I is for Inn

I is for Inn –

“And she brought forth her firstborn Son, and wrapped Him in swaddling cloths, and laid Him in a manger, because there was no room for them in the inn.” Luke 2:7

The Bible doesn’t tell us any more than this about the accommodations Joseph and Mary had on the night Jesus was born.  It is probable, based on historical teachings, that Jesus was born in a cave that doubled as a barn.

At the time of Christ’s birth Bethlehem was a small town four and a half miles south of Jerusalem. It was located on top of a low, but fairly steep ridge.  There was nothing special about the town that distinguished it from the other “hamlets in the stony hill country of Judea”.  It is possible that around 300 people lived there.

Despite it’s size, Bethlehem was a busy place.  It was a stopping off point for caravans that were traveling to Egypt.  A Palestinian version of an inn had been constructed there during the time that King David was alive (which was 1,000 years earlier).  It was still in use at time of Christ’s birth.

I’m not sure why God wouldn’t have intervened and made sure a room was available, but He had to have had a good reason. It is possible that it merely goes along with Mary and Joseph’s status in society.  No one, but they themselves, knew that they were about to birth into the world the King of Kings.  Had people known, they probably would have been ushered into the most luxuriant of rooms for a proper birth – one fit for a King. Joseph was just common man, a laborer, and no one was going to give up their room for the child of a carpenter to be born.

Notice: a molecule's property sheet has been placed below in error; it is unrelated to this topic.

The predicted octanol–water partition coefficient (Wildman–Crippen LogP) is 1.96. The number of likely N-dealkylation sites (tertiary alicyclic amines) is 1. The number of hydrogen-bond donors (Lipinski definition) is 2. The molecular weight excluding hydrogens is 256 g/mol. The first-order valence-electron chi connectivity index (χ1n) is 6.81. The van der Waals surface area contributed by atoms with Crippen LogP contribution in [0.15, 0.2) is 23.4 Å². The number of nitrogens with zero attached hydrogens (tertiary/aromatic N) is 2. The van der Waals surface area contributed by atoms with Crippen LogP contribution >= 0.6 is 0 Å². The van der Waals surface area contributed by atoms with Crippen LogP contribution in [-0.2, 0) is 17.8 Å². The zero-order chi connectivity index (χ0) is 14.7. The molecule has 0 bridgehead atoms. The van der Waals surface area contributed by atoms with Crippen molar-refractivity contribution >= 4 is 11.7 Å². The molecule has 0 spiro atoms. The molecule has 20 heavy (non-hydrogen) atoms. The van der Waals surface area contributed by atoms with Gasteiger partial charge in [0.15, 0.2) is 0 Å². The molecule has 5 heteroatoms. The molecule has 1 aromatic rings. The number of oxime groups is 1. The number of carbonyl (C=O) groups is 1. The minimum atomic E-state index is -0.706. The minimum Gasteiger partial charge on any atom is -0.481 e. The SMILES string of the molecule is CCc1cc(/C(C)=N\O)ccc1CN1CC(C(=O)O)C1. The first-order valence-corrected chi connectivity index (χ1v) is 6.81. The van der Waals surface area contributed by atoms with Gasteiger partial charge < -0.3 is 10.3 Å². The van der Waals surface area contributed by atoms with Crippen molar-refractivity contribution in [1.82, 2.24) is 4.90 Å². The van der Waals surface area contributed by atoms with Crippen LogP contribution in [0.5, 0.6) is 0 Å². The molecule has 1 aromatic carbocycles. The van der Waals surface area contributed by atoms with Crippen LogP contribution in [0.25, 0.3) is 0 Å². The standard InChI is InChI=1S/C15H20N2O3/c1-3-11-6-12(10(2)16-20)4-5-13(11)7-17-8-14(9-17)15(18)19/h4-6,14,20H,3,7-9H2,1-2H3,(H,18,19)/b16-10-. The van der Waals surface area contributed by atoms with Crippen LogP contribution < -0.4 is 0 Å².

It is possible that no one made room for Mary because of the nature of her pregnancy.  She wasn’t supposed to be pregnant.  She and Joseph had not been together long enough for her to be with child yet.  People aren’t kind or understanding.  They were living in times when women were put to death for such indiscretions.  We don’t often give thought to all that must have entailed for Mary and Joseph, but it was certainly a difficult journey to take.

A third possibility was God’s plan to keep things low-key.  Herod was a deeply troubled and unstable man who had killed members of his own family.  It was imperative that Jesus remain alive to fulfill his destiny.  A non-conspicuous birth would have made things more difficult for Herod to find the child that was “rumored” to have been born and was to become King.

Whatever the reason, he was born… He was protected…He fulfilled His mission…and, throughout history He has desired a relationship with each one of us.  One thing is for certain, there is always room in His inn for any of us that choose to make Him Lord of our life.  He will not turn anyone away.

Information from paragraphs 3 & 4 was found in “Great People in the Bible and How They Lived” and was published by Reader’s Digest in 1974.

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2 Responses to I is for Inn

  1. Emily Blank says:

    Tammy, I’m loving these! Keep it up! How about a 2014 devotional. Day by day?

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